The opinion for the Ninth Circuit panel that initially reversed Rothstein was written by Judge John Noonan, a noted Catholic theoretician who has been a firm opponent of legalized abortion. He condemned her principle-based reading of the due process clause, and relied on the contrary philosophy of Bowers to rebut it. Since assisted suicide is not the same thing as abortion, he said, Casey cannot be a precedent for a right to the former. Courts must ask, as an independent question, whether history has recognized a right to assisted suicide, and nothing is plainer than that it has not. On the contrary, that practice has been condemned by most American states from the beginning.

The en banc Ninth Circuit reversed both philosophy and decision once again. In a long opinion for the eight-strong majority, Judge Reinhardt declared for principle over Bowers, and for Harlan over White. In a historical survey he showed that suicide has not been universally condemned, particularly not when it has been seen as necessary to end great suffering. But he relied mainly on Rothstein’s argument based on judicial integrity, and took the opportunity to declare that the decision in Bowers “would appear to be aberrant.” “We also note,” he said, “without surprise, that in the decade since Bowers was handed down the [Supreme] Court has never cited its central holding approvingly.”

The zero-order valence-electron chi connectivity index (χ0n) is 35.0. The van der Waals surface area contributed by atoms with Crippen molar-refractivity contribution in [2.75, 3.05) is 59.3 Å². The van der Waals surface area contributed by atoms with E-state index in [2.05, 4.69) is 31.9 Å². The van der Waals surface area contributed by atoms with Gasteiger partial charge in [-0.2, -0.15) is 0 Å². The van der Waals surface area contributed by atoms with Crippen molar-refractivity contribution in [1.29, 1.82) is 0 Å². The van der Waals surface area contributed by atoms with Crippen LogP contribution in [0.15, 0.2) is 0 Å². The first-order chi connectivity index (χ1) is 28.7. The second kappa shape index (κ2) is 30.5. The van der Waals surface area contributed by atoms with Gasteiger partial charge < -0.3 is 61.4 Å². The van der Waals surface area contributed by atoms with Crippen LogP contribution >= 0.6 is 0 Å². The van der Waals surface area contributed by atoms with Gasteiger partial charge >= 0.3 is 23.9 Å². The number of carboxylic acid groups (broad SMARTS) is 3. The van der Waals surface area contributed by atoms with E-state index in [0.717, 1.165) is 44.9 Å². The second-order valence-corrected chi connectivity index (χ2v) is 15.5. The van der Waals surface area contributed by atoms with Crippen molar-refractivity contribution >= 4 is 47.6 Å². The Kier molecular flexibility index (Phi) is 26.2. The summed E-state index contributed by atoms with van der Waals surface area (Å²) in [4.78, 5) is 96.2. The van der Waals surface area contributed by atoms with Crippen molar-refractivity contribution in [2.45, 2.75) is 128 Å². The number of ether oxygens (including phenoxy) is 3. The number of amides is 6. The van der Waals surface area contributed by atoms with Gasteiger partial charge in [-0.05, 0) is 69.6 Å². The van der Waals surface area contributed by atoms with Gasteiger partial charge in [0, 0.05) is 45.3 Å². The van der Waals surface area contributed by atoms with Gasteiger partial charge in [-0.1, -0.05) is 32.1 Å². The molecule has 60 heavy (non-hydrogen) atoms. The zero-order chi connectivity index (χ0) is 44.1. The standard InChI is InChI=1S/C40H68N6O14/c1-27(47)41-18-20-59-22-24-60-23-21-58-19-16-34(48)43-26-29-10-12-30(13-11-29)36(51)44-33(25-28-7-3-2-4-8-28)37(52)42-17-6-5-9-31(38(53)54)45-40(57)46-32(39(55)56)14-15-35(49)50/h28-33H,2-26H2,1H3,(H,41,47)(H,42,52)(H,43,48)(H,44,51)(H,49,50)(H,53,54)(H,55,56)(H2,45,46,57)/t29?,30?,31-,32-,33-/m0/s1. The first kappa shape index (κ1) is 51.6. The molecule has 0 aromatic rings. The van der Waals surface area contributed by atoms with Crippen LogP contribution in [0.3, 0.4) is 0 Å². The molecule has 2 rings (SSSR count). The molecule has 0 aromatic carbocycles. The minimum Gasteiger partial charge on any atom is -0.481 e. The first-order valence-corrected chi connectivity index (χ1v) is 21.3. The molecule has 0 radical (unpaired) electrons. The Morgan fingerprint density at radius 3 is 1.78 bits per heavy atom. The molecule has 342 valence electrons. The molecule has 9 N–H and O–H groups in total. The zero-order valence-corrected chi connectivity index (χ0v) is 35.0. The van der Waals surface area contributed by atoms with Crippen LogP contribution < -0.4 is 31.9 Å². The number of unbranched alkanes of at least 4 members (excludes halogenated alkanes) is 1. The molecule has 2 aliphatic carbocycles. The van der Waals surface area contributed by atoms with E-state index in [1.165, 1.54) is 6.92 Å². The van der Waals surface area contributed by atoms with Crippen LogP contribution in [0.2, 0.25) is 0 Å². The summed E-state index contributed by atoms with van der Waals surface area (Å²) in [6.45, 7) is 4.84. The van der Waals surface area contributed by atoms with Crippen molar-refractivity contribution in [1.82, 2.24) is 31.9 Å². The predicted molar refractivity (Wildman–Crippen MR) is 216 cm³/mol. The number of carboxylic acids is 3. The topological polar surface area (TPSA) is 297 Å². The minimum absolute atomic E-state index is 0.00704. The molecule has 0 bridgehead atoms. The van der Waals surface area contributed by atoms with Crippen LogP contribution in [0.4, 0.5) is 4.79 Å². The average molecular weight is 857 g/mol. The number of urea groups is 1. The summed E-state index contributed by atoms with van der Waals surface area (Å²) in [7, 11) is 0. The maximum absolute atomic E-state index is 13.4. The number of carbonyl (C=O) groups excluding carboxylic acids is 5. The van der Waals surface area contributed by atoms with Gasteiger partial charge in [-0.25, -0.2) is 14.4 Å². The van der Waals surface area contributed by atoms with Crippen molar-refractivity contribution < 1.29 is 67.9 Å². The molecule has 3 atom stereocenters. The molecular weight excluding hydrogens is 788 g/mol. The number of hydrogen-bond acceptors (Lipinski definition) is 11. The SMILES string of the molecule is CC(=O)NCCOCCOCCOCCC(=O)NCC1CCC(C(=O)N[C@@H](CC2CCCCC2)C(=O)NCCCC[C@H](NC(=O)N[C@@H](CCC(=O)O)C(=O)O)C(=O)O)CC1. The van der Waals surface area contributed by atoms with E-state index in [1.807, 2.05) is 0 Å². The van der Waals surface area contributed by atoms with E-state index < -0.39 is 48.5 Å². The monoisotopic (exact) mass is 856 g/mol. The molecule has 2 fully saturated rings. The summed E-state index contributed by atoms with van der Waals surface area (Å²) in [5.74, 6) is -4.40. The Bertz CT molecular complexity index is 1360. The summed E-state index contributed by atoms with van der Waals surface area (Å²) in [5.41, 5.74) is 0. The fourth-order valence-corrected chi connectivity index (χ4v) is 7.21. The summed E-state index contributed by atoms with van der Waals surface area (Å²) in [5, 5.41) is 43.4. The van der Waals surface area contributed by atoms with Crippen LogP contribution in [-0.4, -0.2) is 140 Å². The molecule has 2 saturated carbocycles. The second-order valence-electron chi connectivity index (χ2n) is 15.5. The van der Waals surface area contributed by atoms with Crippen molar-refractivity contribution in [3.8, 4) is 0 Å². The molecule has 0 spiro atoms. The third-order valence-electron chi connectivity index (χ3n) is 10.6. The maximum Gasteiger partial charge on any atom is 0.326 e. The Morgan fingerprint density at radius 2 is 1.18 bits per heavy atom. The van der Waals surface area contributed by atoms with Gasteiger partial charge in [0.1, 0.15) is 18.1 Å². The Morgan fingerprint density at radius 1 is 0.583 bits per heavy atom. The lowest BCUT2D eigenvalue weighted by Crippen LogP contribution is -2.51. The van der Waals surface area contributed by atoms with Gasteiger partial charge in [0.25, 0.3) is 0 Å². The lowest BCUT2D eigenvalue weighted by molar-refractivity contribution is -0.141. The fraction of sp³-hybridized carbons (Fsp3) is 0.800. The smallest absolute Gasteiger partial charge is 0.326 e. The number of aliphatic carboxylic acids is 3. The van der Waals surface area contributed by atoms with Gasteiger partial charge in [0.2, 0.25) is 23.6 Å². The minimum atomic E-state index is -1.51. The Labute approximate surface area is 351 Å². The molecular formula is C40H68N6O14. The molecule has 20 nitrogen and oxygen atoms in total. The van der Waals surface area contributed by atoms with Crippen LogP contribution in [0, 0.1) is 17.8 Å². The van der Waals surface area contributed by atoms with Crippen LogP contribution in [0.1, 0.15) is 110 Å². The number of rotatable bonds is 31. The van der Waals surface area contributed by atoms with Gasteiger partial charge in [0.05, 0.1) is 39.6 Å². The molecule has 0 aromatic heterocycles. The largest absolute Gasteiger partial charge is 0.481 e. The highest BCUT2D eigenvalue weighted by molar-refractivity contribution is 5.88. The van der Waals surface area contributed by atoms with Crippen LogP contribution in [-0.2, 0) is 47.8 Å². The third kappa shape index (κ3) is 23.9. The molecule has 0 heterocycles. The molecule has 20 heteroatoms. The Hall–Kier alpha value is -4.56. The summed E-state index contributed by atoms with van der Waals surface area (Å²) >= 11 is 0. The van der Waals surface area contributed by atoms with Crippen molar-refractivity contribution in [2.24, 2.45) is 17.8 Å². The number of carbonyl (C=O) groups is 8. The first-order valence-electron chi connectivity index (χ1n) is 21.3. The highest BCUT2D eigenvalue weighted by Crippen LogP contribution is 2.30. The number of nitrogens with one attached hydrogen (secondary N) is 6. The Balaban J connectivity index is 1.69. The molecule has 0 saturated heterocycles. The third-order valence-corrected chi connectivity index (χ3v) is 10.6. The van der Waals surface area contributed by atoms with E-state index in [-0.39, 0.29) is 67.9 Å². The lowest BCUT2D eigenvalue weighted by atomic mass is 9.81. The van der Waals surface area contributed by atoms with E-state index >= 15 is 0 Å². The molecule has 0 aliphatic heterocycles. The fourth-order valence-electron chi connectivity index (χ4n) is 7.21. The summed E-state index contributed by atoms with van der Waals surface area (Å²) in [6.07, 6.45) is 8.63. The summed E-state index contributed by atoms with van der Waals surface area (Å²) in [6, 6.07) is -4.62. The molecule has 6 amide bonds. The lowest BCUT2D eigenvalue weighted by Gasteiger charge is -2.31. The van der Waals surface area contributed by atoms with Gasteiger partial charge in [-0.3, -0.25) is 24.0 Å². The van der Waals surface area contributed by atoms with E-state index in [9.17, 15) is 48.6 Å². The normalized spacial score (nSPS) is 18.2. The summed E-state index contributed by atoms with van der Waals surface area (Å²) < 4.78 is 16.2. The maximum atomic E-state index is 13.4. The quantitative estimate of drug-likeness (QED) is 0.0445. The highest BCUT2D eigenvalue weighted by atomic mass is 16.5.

The three Ninth Circuit judges who dissented from the en banc ruling, on the other hand, made Bowers central to their argument. One of them—Judge Robert Beezer—said he accepted that the right to choose assisted suicide was a “liberty interest” of some force, but not one so fundamental that it could trump the State of Washington’s substantial interests in making such assistance a crime. The other two—Judge Ferdinand Fernandez and Judge Andrew Kleinfeld—doubted any constitutional right to assisted suicide at all, even a weak one, because it is not (in the words of Justice Scalia’s concurring opinion in Cruzan) “a right historically and traditionally protected against state interference.”